A claim is the main argument that you are making in your composition. It must be a statement that someone could argue with you about. When writing your essay, it can be helpful to pretend that someone is fighting against you-- or contradicting-- your claim. That way, you will find the most convincing evidence and present it in such a way that you would probably win that argument.

Here are some examples of claims:
  • Minecraft is the best video game on the market because it promotes creative thinking, allows players to build their own worlds, and provides total freedom of gameplay.
  • Freeze-pops are a better summer treat than ice cream cones because they are less messy, contain fewer calories, and can hydrate the active consumer.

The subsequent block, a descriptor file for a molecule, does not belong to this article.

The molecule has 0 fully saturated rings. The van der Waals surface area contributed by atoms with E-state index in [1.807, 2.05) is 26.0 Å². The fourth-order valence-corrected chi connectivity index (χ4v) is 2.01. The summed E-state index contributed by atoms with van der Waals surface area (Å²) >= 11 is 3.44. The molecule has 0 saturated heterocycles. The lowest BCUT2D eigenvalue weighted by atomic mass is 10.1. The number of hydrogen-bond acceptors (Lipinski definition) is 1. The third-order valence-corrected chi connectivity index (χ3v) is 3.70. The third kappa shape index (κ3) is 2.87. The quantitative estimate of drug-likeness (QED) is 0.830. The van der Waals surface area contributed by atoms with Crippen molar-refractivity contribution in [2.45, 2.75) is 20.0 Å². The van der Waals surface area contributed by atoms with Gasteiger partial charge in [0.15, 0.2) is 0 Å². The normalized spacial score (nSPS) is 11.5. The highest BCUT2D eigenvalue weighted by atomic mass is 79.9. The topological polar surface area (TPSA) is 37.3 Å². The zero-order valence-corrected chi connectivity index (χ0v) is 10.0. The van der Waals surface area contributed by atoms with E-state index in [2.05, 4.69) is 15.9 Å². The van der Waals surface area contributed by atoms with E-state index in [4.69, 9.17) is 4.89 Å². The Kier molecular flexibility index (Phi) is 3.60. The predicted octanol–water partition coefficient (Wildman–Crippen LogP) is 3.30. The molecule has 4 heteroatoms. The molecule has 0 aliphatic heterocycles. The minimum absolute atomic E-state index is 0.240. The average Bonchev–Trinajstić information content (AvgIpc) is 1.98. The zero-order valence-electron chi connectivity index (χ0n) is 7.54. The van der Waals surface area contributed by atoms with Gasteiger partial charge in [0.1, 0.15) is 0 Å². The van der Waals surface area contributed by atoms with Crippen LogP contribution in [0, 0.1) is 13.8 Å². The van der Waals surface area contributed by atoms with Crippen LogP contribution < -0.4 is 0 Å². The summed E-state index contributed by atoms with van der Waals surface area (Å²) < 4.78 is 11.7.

• John Green's first book, Looking for Alaska, is a stronger novel than the wildly popular The Fault in Our Stars, because its characters are more distinctive, the plot-line more unpredictable, and the ending more positive and hopeful.

For more information about claims, read this handout: "Claims, Claims, Claims"
Courtesy the Odegaard Writing & Research Center
Adapted from UW Expository Writing Program handouts